This allows me to develop a relationship between Facebook likes, annual sales, and Quantcast estimates of customer age.
- Facebook Likes = Constant + (X1) * (Annual Net Sales) + (X2) * (Average Quantcast Age).
This simple relationship accounted for 52% of the variability in the dataset I track.
Here are a few tidbits from the model.
- Each incremental billion in net sales add 266,000 Facebook likes.
- Each additional year of average age of customer reduces Facebook likes by 345,000.
- Both annual sales and likes are statistically significant at a 0.07 level, on just 19 observations.
The age factor is important. Let's pretend we're analyzing a five billion dollar business.
- Average Customer Age of 30 = 8.3 million predicted likes.
- Average Customer Age of 40 = 4.8 million predicted likes.
- Average Customer Age of 50 = 1.4 million predicted likes.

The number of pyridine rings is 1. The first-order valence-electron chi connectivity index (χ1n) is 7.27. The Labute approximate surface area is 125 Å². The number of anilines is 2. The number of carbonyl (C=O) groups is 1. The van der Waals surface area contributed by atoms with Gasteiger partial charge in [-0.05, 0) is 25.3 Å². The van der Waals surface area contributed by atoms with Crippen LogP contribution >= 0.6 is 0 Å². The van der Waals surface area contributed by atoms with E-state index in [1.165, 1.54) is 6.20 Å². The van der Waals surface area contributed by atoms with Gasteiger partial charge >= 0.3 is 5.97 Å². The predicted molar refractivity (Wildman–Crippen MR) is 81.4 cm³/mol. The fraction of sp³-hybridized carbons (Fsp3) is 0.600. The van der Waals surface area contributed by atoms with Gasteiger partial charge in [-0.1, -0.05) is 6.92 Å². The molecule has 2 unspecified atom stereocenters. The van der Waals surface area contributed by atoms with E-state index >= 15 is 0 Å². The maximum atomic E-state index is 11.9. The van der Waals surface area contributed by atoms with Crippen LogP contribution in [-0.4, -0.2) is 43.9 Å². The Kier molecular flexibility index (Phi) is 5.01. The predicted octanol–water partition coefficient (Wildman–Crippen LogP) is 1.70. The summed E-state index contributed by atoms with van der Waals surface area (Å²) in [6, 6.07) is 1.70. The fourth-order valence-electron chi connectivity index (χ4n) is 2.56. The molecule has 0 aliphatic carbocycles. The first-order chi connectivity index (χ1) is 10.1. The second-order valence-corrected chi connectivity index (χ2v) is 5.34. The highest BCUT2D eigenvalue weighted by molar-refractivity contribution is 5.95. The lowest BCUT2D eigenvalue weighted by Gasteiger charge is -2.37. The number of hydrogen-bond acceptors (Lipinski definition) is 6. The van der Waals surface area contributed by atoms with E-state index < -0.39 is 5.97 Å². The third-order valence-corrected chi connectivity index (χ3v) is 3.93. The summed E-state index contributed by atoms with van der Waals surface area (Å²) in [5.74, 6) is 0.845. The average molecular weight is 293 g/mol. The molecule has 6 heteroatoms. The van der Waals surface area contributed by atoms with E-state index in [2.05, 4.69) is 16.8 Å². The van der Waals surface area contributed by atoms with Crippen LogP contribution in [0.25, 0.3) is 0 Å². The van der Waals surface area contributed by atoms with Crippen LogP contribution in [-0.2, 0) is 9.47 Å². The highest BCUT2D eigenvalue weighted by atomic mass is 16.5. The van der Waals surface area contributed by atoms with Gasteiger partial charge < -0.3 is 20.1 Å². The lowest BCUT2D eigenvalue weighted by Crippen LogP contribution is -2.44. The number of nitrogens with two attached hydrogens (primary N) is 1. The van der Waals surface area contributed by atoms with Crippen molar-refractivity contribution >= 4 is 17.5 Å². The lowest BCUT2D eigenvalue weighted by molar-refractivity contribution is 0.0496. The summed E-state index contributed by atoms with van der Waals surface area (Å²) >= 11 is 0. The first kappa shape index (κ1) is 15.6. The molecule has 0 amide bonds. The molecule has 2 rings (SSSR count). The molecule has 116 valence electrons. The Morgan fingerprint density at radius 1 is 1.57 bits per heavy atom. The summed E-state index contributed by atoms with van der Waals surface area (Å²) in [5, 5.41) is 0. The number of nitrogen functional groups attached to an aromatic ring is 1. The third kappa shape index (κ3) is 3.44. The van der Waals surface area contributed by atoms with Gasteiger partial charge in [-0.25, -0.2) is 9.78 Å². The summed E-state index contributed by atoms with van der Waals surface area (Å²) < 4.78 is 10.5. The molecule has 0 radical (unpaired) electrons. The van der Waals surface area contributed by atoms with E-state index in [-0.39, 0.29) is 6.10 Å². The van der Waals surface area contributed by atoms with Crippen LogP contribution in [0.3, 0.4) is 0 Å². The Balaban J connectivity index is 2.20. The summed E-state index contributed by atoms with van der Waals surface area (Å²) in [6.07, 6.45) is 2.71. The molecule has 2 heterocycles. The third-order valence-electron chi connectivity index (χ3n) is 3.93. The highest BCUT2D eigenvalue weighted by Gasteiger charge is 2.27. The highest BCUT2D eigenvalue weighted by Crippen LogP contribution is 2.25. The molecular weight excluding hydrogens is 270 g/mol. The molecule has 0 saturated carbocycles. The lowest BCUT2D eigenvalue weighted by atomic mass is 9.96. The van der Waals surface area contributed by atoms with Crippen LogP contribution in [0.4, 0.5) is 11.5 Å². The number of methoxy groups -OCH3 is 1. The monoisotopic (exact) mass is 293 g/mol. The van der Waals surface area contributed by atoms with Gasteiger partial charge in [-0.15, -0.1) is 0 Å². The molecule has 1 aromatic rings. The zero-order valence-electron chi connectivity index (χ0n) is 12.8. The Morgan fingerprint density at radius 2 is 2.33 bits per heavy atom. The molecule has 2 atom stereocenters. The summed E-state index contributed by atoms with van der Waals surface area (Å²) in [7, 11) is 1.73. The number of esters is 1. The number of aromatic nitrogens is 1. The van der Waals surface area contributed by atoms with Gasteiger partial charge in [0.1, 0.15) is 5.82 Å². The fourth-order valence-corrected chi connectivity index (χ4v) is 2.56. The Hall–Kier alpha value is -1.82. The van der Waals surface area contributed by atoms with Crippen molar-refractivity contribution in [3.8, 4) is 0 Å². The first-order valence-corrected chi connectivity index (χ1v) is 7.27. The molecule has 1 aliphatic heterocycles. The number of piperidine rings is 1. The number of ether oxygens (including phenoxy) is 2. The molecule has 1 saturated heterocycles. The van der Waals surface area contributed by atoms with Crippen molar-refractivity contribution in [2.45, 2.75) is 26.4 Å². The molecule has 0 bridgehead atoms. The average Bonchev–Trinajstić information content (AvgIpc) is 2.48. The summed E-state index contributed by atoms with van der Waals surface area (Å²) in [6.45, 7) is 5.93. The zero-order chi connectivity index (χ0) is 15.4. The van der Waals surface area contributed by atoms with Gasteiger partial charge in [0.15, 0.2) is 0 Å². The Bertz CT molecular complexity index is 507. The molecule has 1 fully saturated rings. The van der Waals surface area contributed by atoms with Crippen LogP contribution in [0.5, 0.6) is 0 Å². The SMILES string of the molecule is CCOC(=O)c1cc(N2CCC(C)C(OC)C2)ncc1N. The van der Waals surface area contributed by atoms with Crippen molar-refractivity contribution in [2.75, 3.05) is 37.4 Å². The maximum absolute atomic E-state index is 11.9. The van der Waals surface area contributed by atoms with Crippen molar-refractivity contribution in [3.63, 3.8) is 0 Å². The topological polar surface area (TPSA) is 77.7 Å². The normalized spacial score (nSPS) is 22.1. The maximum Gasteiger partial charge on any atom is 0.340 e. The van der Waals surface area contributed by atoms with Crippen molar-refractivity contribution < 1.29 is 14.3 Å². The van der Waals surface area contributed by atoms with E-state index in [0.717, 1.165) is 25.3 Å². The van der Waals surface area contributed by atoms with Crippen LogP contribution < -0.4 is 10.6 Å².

I get a lot of requests for what I'd call "social media viability". In other words, the business owner asks if she can grow sales by 10% per year by shifting marketing focus to social media.
I have a simple answer to that question.
- If your customer is 35 or younger, social media isn't a marketing tactic, it must be part of the fabric of your brand experience.
- If your customer is 55 or older, social media is meaningless.
I know, the social media elite will reject these findings, citing research articles published in trade journals.
But if you're one of my catalog clients, the findings are relevant. If you want to grow via social media, it is going to be terribly hard to do so when your customers are acquired via co-ops that spin you 55+ age customers. And if you do succeed, somehow, in social, your customers will be younger, and will likely reject your catalog.